says that there are 180,000 workers on the minimum wage. Does this include workers
who are deliberately paid less in systemic wage theft by thousands of
employers? We don’t really know. Further, there are 2.2 million workers who are
paid according to the minimum rates in the relevant Award for the industry they
Australian Council of Trade Unions (ACTU) makes the principal “submission” for
an increase on behalf of all of these workers, both union members and
non-members. Several employer organizations make submissions, in opposition to
the ACTU, on behalf of employers.
Review the ACTU sought a 6% increase ($43 per week) as step 1 of progress to
lift all workers out of poverty. Step 2 would proceed in next year’s review and
would be a claim for a 5.5% increase. That would be 60 per cent of median
wages, if achieved. It is known as a claim for a new “living wage” as the
minimum wage in Australia.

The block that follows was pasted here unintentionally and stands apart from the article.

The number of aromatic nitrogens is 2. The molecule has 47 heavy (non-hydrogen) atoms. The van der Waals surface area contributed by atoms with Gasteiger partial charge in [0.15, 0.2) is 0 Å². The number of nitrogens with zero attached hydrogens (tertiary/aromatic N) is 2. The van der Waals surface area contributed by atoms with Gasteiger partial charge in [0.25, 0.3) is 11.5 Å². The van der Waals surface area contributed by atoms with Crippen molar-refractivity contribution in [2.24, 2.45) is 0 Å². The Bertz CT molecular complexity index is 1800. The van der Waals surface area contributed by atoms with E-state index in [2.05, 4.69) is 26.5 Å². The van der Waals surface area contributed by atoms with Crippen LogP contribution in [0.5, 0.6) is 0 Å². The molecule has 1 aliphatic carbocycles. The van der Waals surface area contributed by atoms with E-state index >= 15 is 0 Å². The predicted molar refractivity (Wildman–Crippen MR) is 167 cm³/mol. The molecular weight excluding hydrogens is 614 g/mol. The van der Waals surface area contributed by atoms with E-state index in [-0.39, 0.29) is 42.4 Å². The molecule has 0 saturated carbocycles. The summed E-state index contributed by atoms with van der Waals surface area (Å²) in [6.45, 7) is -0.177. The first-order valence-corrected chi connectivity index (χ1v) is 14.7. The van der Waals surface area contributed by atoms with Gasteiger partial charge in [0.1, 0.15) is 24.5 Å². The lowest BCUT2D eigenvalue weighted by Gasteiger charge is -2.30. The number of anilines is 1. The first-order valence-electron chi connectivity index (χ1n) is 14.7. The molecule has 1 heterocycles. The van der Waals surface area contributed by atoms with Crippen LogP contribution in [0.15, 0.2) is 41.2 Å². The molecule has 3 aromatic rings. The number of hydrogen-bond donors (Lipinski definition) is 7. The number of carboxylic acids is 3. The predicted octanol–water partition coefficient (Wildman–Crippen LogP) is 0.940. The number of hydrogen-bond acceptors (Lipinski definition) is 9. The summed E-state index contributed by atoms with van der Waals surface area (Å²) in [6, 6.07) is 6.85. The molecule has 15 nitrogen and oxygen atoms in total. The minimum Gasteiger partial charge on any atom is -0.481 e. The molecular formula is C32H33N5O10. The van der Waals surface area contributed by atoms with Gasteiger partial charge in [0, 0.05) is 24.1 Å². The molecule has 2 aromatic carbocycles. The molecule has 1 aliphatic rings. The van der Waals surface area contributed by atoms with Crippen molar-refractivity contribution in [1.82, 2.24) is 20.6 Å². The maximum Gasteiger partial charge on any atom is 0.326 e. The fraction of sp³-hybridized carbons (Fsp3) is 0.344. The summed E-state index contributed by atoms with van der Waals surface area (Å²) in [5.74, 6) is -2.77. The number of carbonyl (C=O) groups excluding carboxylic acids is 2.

employer organisations proposed increases at 1.8% and 2% respectively.
decision in the main rejects the ACTU proposal, and broadly accepts the “logic”
of the employers’ and the government’s argument, 3% being much closer to their
claim than the ACTU’s.
minimum wage workers will accept a 3% increase, even though they know better
than anyone that it will not go far. Because, right now they are not going to
get an increase like that in any other way. In the Australian system many of
them will not even know they are now entitled to an increase on July 1.
described this poor outcome as a win for workers and emphasized that it would
now be a longer path to the “living wage”, 60% of the median wage.
short commentary 3 points can be emphasized.
rationale for this decision is laid out over 140 odd pages. The “logic” mainly
accepts the employers’ arguments, and that of the LNP government.
The decision says: “… the panel
rejected the union peak body’s claim that the minimum wage should be high
enough to lift a single-earner couple with one or two children out of poverty.”
Second, its reasons draw upon